Stand-Alone Photovoltaic Systems

Stand-alone PV systems are designed to operate independent of the electric utility grid, and are generally designed and sized to supply certain DC and/or AC electrical loads. These types of systems may be powered by a PV array only, or may use wind, an engine-generator or utility power as an auxiliary power source in what is called a PV hybrid system. The simplest type of stand-alone PV system is a direct-coupled system, where the DC output of a PV module or array is directly connected to a DC load (Figure 5). Since there is no electrical energy storage (batteries) in direct-coupled systems, the load only operates during sunlight hours, making these designs suitable for common applications such as ventilation fans, water pumps, and small circulation pumps for solar thermal water heating systems. Matching the impedance of the electrical load to the maximum power output of the PV array is a critical part of designing well-performing direct-coupled system. For certain loads such as positive-displacement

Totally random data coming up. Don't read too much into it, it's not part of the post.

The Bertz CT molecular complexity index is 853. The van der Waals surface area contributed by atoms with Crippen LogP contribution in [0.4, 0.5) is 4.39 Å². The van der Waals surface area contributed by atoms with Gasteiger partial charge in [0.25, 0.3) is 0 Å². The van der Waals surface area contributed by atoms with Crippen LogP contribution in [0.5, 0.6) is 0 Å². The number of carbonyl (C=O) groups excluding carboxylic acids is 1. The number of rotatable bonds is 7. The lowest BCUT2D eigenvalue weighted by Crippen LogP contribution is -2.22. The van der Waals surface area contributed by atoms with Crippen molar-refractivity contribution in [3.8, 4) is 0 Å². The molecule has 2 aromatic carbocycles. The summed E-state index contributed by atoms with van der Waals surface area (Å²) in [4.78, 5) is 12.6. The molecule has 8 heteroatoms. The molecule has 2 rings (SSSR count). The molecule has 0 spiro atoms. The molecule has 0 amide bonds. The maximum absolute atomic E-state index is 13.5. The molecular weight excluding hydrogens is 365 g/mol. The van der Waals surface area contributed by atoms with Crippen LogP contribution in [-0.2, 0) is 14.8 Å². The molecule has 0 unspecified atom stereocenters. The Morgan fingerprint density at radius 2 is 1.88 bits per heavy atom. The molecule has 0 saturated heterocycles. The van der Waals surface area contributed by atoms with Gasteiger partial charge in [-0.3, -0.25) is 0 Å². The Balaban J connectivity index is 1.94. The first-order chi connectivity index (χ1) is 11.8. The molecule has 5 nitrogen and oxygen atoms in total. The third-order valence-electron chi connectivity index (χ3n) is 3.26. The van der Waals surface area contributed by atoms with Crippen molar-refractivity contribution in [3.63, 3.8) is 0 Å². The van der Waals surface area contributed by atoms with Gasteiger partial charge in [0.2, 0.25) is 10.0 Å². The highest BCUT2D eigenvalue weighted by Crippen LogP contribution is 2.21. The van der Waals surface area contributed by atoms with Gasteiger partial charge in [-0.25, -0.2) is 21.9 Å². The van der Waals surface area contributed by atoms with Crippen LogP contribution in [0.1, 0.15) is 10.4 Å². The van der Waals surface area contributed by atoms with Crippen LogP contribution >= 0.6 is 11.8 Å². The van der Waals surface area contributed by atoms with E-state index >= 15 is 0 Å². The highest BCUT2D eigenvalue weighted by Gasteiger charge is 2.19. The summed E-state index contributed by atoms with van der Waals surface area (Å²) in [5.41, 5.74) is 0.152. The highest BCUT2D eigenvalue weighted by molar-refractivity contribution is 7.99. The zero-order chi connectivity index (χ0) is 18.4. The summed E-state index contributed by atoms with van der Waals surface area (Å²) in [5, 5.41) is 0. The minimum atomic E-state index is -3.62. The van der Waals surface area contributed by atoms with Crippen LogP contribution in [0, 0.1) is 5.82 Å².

water pumps, a type of electronic DC-DC converter, called a maximum power point tracker (MPPT) is used between the array and load to help better utilize the available array maximum power output.

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In many stand-alone PV systems, batteries are used for energy storage. Figure 6 shows a diagram of a typical stand-alone PV system powering DC and AC loads. Shows how a typical PV hybrid system might be configured.

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Diagram of stand-alone PV system with battery storage powering DC and AC loads.

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Diagram of photovoltaic hybrid system 

Last Updated On:20th April 2010

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